1. The Respondent’s involvement with RESCO was reported to the MFDA and the MFDA commenced an investigation. Investia did as well. In the course of Investia’s investigation, the Respondent submitted a request for approval of her involvement with RESCO and said that she intended to resign as a director of RESCO. Her request for approval was denied by the Member. RESCO then relocated its office, she resigned her position on the board of RESCO and transferred her common voting shares to another individual for no consideration. The Respondent resigned from the Member effective November 30, 2015.

Settlement Agreement

  1. The Respondent accepted responsibility for her conduct. Paragraph 42 of the Settlement Agreement states:

“Between November 2013 and June 2015, the Respondent engaged in outside business activities by among other things, serving as a director of a mortgage investment corporation [RESCO] and by opening a bank account for [RESCO] without obtaining prior approval from the Member to engage in such conduct, contrary to former MFDA Rule 1.2.1(c) and the policies and procedures of the Member.”

  1. Rule 1.2.1(c), which at the time was headed “Dual Occupations,” stated: “An Approved Person may have, and continue in, another gainful occupation, provided that…[T]he Member for which the Approved Person carries on business either as an employee or agent is aware and approves of the Approved Person engaging in such other gainful occupation.’ This section was subsequently modified under the heading “Outside Activities” to require in Rule 1.3 written approval by the Member for certain “outside activities.”
  1. The Terms of Settlement are set out in paragraph 43 of the Settlement Agreement and provide:
    1. “The Respondent agrees to the following terms of settlement:
      1. the Respondent shall be prohibited from conducting securities related business in any capacity while in the employ of or associated with any Member of the MFDA for a period of three months commencing from the date of a Hearing Panel’s Order accepting this Settlement Agreement, pursuant to s. 24.1.1(e) of MFDA By-law No. 1;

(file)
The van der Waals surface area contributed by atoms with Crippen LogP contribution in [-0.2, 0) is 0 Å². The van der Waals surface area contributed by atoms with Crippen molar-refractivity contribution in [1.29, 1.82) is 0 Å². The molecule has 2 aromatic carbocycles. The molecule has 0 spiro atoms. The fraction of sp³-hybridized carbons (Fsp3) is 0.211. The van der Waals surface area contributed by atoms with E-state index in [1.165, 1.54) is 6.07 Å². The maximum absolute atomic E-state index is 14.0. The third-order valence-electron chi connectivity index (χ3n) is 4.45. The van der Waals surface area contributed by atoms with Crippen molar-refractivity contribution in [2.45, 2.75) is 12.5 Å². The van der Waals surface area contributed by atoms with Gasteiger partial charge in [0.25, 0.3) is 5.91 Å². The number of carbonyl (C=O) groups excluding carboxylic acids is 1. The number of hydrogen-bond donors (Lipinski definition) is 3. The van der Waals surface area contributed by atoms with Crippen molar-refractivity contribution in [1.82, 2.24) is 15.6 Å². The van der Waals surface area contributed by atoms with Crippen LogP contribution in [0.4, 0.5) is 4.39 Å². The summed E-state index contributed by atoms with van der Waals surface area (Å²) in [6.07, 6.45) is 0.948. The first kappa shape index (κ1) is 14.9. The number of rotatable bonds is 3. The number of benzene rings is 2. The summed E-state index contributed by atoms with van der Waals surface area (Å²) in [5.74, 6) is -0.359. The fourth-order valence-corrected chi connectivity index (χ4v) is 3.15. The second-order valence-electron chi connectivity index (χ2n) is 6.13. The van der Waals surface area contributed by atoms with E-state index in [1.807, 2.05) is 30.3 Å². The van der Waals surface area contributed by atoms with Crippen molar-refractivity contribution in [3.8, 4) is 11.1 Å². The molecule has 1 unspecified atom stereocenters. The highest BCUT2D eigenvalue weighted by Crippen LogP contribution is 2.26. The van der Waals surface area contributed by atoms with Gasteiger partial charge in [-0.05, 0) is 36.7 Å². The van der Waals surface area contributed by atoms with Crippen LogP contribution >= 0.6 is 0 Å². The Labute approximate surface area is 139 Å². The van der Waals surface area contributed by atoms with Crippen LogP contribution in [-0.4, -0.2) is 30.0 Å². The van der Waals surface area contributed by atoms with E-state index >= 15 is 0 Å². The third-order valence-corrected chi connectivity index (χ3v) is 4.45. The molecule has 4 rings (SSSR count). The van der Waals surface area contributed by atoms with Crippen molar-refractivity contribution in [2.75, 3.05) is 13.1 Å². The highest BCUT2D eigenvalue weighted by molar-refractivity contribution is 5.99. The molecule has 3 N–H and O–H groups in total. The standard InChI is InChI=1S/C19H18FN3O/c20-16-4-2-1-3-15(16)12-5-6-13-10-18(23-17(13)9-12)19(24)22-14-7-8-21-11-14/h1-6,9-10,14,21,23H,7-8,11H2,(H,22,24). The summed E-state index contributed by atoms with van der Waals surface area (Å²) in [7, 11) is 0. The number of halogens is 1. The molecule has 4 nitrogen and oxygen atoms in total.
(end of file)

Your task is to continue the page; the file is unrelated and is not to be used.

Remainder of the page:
2. the Respondent shall pay a fine in the amount of $10,000 on the date that the Hearing Panel issues an Order accepting this Settlement Agreement, pursuant to s. 24.1.1(b) of MFDA By-law No. 1;
      3. the Respondent shall pay costs to the MFDA in the amount of $5,000 on the date that the Hearing Panel issues an Order accepting this Settlement Agreement, pursuant to s. 24.2 of MFDA By-law No. 1;
      4. the Respondent shall in the future comply with MFDA Rule 1.3 [the new version of the Rule] and the policies of any Member with whom she is registered if she becomes an Approved Person again in the future.”

Acceptance of Settlement Agreement

  1. As stated above, the Panel accepted the terms of the Settlement Agreement. A Panel can either accept or reject a Settlement Agreement. It cannot modify it.
  1. The conduct in this case was serious. The Respondent clearly knew that her involvement with RESCO required the approval of the Member.
  1. The requirement for knowledge and approval by the Member of an Approved Person’s outside business activities is to permit the Member to properly supervise its Approved Person’s activities, activities which may cause harm to investors and therefore to the capital markets and may also result in the Member’s legal liability. Knowledge and approval also helps control improper conflicts of interest. See Re Vitch 2011 LNCMFDA 63 at paragraph 53.
  1. The Settlement Agreement notes that the Respondent is in her early 30s and was relatively new to the mutual fund business during the material time. She has not previously been the subject of an MFDA disciplinary proceeding and cooperated with MFDA Staff’s and the Member’s investigations.
  1. The three-month prohibition from conducting securities related business with any Member of the MFDA is a significant penalty. Counsel for the MFDA also noted that it is “relevant to the penalty terms that the Respondent resigned from Investia effective November 30, 2015 (more than 2 years ago) and has not been registered in the securities industry since her resignation from Investia.”